The Film (4/5)
I am not sure if we can be friends if you don't enjoy Disco Godfather (or Avenging Disco Godfather as the title was when I first saw it). The film is the final film Rudy Ray Moore made in the 70's (aka Rudy Ray's golden period), but may also be his greatest achievement in the cinematic realm. The film takes elements of the 3 films he did before, refines them, and then mashes them into a warped cinematic cocktail that combines the silly and surreal.
In this film Moore plays a character named Tucker Williams aka the Disco Godfather. Williams owns a disco which he presides over nightly. He is also the Uncle to Bucky (Julius Carry) a soon to be basketball star who ends up overdosing on PCP and taken out of the club and put into Rehab. Tucker takes this as a sign that there is a new menace on the street, and goes back to his old precinct (he was a former cop), and agrees to put together a team to "Attack the Wack" and take on the local drug kingpin to get PCP off the street. Unfortunately, for Tucker his stopping the gang putting PCP on the street won't be easy as they are out to get him too.
Disco Godfather is a blast. The film is the Rudy Ray Moore show through and through from the films opening moments with Rudy taking charge in his disco telling the dancing crowd to "PUT SOME WEIGHT ON IT" to his other loud and awesome proclamations through the film, and his crazy kung fu battles. Aside from that the film takes the darker more surreal elements from Petey Wheatstraw and ramps them up to 11. When Bucky takes PCP he begins to see demons, skeletons, and other assorted dark things. These are akin to the Hell scenes in Wheatstraw. Later in the film Tucker also is host to similar visions (I guess implying that PCP causes dark hell-ish visions in all it's users?) when the drug is forced on him. Either way, these moments are some of the most fun in the film, taking some of my favorite elements of Petey Wheatstraw, and expanding on them and making them even more weird and wild.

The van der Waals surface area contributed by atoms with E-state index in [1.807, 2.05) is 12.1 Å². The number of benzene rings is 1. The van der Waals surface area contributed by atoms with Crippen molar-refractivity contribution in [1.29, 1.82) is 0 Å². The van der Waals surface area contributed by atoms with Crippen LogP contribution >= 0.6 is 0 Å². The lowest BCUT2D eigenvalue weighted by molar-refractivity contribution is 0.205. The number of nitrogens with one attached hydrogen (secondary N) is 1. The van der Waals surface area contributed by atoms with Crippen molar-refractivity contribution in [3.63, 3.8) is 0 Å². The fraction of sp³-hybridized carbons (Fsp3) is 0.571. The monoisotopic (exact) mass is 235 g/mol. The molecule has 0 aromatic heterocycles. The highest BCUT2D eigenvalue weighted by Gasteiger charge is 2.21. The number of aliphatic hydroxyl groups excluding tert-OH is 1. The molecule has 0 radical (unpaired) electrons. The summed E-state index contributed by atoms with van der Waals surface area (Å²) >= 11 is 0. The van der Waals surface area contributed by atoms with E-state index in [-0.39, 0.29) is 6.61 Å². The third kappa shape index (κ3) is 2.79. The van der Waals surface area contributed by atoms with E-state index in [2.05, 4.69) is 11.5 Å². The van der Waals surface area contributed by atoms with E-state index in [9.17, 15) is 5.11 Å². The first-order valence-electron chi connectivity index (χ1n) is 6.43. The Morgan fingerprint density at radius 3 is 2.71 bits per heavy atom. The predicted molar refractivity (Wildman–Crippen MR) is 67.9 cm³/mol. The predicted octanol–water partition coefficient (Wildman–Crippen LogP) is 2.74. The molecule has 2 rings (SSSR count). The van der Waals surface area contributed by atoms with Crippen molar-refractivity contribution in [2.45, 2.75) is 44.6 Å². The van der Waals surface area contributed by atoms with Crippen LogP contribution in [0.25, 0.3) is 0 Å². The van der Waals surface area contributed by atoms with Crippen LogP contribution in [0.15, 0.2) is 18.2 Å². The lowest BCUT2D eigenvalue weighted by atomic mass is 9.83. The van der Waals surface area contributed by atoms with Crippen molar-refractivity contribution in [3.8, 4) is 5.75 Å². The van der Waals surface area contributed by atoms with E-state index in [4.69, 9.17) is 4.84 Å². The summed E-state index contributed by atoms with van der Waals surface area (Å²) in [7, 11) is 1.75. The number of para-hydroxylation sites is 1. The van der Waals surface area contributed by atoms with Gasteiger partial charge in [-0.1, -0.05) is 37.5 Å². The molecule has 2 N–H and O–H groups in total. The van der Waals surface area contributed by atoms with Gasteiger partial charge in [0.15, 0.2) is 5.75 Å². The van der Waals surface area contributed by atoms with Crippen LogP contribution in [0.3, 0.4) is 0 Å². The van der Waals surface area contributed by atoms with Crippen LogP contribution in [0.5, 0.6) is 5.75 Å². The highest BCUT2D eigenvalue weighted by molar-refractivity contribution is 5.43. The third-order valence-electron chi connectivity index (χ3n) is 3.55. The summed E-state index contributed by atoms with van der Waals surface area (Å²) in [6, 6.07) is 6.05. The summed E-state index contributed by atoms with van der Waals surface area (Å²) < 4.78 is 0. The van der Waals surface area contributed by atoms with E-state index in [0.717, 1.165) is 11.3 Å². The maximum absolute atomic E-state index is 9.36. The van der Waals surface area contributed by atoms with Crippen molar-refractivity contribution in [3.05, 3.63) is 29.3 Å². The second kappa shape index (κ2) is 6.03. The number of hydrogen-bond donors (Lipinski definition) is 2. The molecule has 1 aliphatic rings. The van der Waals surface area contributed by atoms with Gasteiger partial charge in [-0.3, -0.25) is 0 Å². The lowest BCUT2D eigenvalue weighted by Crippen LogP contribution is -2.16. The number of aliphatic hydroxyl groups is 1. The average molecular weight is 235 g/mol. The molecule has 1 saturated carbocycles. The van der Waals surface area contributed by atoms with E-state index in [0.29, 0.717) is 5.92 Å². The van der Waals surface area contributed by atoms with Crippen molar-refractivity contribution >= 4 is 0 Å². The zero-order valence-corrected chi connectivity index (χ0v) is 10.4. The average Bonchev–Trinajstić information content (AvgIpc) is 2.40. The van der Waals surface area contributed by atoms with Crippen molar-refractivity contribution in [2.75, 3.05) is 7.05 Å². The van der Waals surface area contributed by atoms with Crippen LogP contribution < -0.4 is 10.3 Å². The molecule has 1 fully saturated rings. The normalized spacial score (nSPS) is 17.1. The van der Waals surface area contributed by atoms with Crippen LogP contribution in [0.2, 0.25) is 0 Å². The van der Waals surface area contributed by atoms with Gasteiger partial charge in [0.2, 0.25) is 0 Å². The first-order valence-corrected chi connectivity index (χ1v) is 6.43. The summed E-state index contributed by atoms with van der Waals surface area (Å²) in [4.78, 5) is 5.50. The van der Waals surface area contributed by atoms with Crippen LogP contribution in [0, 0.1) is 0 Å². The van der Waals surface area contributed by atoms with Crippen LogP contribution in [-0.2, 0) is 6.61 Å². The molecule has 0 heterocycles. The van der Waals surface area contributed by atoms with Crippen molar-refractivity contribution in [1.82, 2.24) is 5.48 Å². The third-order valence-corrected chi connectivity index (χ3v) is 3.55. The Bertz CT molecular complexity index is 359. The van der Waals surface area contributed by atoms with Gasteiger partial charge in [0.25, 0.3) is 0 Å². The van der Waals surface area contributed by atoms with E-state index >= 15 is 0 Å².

The film isn't without flaws, the most obvious of which is it's pacing. The film opens strong with a hysterical sequence featuring Tucker and Bucky at the disco, but after that things slow down until Tucker gets down to business. There are also lots of disco interludes in the film, so while the film does earn its the disco in its title quite easily, a lot of these moments begin to feel like filler. Overall, they rarely detract from the film, and I doubt by the end anyone with a decent sense of fun will be even close to disappointed.
Vinegar Syndrome does another remarkable job with their release of Disco Godfather. The Blu-ray is presented in a 1:85:1 1080p AVC encoded transfer preserving the films OAR. Everything here is an amazing upgrade from what came before, colors pop especially in the disco, and hallucination sequences. Also, detail is excellent throughout, black levels are deep, and there is very natural grain present on the transfer. There are a few minor scratches and at least one cigarette burn that I can recall, but they don't detract from the quality present here.
The audio is a DTS-HD mono track in English. The track is similarly well restored with dialogue, score, and background music coming through loud and clear. I did not detect any issues with pops, cracks, or hissing on the track.
Vinegar Syndrome has provided us with I, Dolemite Part IV with final part of their making of series of documentaries on the films of Rudy Ray Moore. We also get a highly informative commentary track with Rudy Ray Moore biographer Mark Jason Murray, the films writer and director J. Robert Wagoner, and the co-writer Cliff Roquemore. There are also trailers for the other Dolemite films in this series.
Can I just say you need this Blu-ray in your life? I guess I can do that. OK, so basically Disco Godfather is a blast, this Blu-ray is gorgeous, it has some cool extras, and comes HIGHLY RECOMMENDED.